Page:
Fencing the Sky by James Galvin: Summary and Analysis
James Galvin's novel Fencing the Sky shows the side-by-side eradication of both the open landscape and the cowboy, illustrating how the loss of the former leads to the death of the latter.
The traditional ideal of the Western landscape, untamed, unfettered, and free, has been depicted in countless books and movies. But as Fencing the Sky shows, this ideal could not hold up under increasing settlement, development, and regulation of western lands. As open spaces quickly became developed and land once untouched became claimed, divided into parcels, and sullied by roads and fences, the idea of the West as a vast wilderness came to an end, and so with it came the death of that most uniquely American icon, the cowboy.
The Fence as Symbol
The characters of Fencing the Sky face an intrusion into the land that they loved through the shady dealings of Merriweather Snipes, who begins selling the land into small parcels for tourists and retirees.
The newcomers have torn up the land to build roads, polluted it with litter, hounded the ranchers cattle and destroyed the fauna with Jeeps and ATV’s, and attempted to bring about the end of ranching in open spaces through their insistence that the ranchers ought to fence in their cattle, instead of allowing it to roam free.
The fences are a symbol of an overall loss of wild, which, with or without fences, is occurring at a quite rapid rate. This is seen either in the lines of fence stretching across the countryside, or the new roads and highways that ensured one could not travel for long in the wilderness without soon witnessing the intrusion of concrete into natural soil.
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Cowboys vs. Outlaws
The main character, Mike, finds himself pressed into a situation in which his way of life is fast disappearing. Unfortunately for Mike, living by the rules means making a considerable sacrifice. For Mike to live in the way he has chosen, his only choice is to become an outlaw.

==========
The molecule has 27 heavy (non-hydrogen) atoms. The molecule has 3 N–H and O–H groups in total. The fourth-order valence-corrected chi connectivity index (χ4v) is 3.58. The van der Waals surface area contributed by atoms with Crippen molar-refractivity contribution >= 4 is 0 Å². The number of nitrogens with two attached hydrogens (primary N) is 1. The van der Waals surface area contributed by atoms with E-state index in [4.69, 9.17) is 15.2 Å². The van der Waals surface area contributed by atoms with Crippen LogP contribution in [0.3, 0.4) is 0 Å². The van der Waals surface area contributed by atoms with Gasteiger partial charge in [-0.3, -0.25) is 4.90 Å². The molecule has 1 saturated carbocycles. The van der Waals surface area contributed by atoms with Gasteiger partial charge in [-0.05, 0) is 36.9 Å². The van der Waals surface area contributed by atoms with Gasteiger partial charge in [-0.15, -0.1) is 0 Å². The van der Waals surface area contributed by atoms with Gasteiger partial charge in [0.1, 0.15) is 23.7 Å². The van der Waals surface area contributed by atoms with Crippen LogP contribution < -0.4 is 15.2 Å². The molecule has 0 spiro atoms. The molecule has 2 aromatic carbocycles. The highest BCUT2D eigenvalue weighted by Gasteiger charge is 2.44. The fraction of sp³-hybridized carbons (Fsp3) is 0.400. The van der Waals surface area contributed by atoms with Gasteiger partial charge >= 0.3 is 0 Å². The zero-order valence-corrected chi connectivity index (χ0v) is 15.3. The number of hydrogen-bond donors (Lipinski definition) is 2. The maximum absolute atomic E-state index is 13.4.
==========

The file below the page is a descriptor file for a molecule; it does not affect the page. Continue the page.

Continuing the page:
Alone with his horse, Mike makes a run for freedom after he break the law, or the rules of the new game. As he retreats into the remaining wilderness, modern technology proves unable to continue the hunt, and the traditional methods of tracking were employed to catch the fugitives.
Somewhat ironically, the fences that had so plagued him and provoked his flight proves to be his downfall. Although skilled at leaving no trail behind, Mike is forced to betray his whereabouts through the necessity of cutting fences to get their horse through.
Mike seems to express the sentiment that if he can’t be a cowboy, he would rather be an outlaw. Yet perhaps as a sign of the times, the story shows that it is no longer possible to be an outlaw, either. Mike risks his life rather than capitulate to the society that is stealing his life and livelihood along with the wild.
However, he is able to keep the persevering spirit that will not renounce a way of life even under threat of death. In true cowboy fashion, and in an ultimate expression of the power and value in hi beliefs, Mike is willing to lose their life rather than their way of life.
In the end, Mike is not called on to make the sacrifice. He survives, though badly injured, and in a surprising twist, is let go by the man who has been hunting him. It is implied that the would-be captor is so impressed by Mike’s bravery and conviction, representing the last of an era, that he cannot bring themselves to imprison this iconic American figure.
However in Mike’s survival, and his ensuing freedom, there is a sense that hes still hasn’t won. Instead of dying as a cowboy, or captured as an outlaw, Mike must now begin a new life in which he will be forced into a sort of conformity with the new order and changing lay of the land. It is as if with Mike’s final survival, we are witnessing the death of the character he plays, right along with the ruin of the open landscape. Mike, the cowboy outlaw, exits the stage not in a blaze of glory, but in a quiet assimilation and acceptance of changing times.
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